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Hegel and the Rise of Social Theory


THE content of a truly philosophical work does not
remain
unchanged with time. If its concepts have an essential
bearing upon the aims and interests of men, a
fundamental
change in the historical situation will make them see
its
teachings in a new light. In our time, the rise of
Fascism
calls for a reinterpretation of Hegel's philosophy. We
hope
that the analysis offered here will demonstrate that
Hegel's
basic concepts are hostile to the tendencies that have
led
into Fascist theory and practice.
We have devoted the first part of the book to a survey
of the structure of Hegel's system. At the same time,
we
have tried to go beyond mere restatement and to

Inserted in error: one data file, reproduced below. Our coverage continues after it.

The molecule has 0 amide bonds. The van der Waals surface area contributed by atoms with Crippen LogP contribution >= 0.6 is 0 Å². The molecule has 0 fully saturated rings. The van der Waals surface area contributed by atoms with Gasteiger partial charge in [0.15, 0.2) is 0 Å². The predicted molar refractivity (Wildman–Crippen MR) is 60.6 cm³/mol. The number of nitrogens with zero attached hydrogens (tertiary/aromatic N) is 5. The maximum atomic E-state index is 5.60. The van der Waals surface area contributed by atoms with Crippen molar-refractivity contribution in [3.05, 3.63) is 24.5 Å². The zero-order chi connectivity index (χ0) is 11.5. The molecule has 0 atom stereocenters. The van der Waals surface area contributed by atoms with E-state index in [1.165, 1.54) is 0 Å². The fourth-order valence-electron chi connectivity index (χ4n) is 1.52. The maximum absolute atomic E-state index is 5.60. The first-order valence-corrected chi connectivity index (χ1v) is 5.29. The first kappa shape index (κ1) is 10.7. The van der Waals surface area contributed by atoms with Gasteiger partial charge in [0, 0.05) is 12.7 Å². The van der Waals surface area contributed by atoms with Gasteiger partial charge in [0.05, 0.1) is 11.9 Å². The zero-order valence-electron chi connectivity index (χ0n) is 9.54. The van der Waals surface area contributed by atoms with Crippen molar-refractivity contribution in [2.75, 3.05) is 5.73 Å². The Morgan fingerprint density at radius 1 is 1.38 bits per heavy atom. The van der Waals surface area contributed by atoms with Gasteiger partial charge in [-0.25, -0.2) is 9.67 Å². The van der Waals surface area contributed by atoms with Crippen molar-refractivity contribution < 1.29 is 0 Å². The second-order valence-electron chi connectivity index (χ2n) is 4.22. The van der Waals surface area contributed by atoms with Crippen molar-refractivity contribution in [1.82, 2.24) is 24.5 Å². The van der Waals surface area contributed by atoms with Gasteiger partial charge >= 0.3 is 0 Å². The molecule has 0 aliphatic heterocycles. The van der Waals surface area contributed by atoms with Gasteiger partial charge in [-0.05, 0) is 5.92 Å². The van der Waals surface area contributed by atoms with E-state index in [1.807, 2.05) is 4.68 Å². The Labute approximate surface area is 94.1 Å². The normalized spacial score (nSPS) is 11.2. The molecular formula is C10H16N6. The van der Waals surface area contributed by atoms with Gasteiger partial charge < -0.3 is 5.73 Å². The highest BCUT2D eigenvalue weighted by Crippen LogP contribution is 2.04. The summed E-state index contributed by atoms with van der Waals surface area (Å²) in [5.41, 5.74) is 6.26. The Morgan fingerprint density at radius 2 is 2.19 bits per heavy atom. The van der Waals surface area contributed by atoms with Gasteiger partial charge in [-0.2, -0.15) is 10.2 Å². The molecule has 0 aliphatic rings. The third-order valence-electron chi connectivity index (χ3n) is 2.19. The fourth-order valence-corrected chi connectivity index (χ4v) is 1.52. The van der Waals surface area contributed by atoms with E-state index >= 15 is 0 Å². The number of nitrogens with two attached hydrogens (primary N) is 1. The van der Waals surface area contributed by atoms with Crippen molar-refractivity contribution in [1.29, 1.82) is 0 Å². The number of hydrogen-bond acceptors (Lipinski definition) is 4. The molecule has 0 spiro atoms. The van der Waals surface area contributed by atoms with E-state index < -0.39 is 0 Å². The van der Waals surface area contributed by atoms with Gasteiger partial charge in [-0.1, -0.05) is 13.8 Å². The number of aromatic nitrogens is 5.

elucidate
those implications of Hegel's ideas that identify them
closely with the later developments in European
thought,
particularly with the Marxian theory.
Hegel's critical and rational standards, and especially
his dialectics, had to come into conflict with the
prevailing
social reality. For this reason, his system could well
be
called a negative philosophy, the name given to it by
its
contemporary opponents. To counteract its destructive
tendencies, there arose, in the decade following
Hegel's
death, a positive philosophy which undertook to
subordi-
nate reason to the authority of established fact. The
strug-
gle that developed between the negative and positive
philosophy offers, as we haVe attempted to show in the
second part of this book, many clues for understanding
the rise of modern social theory in Europe.
There is in Hegel a keen insight into the locale of
pro-
gressive ideas and movements. He attributed to the
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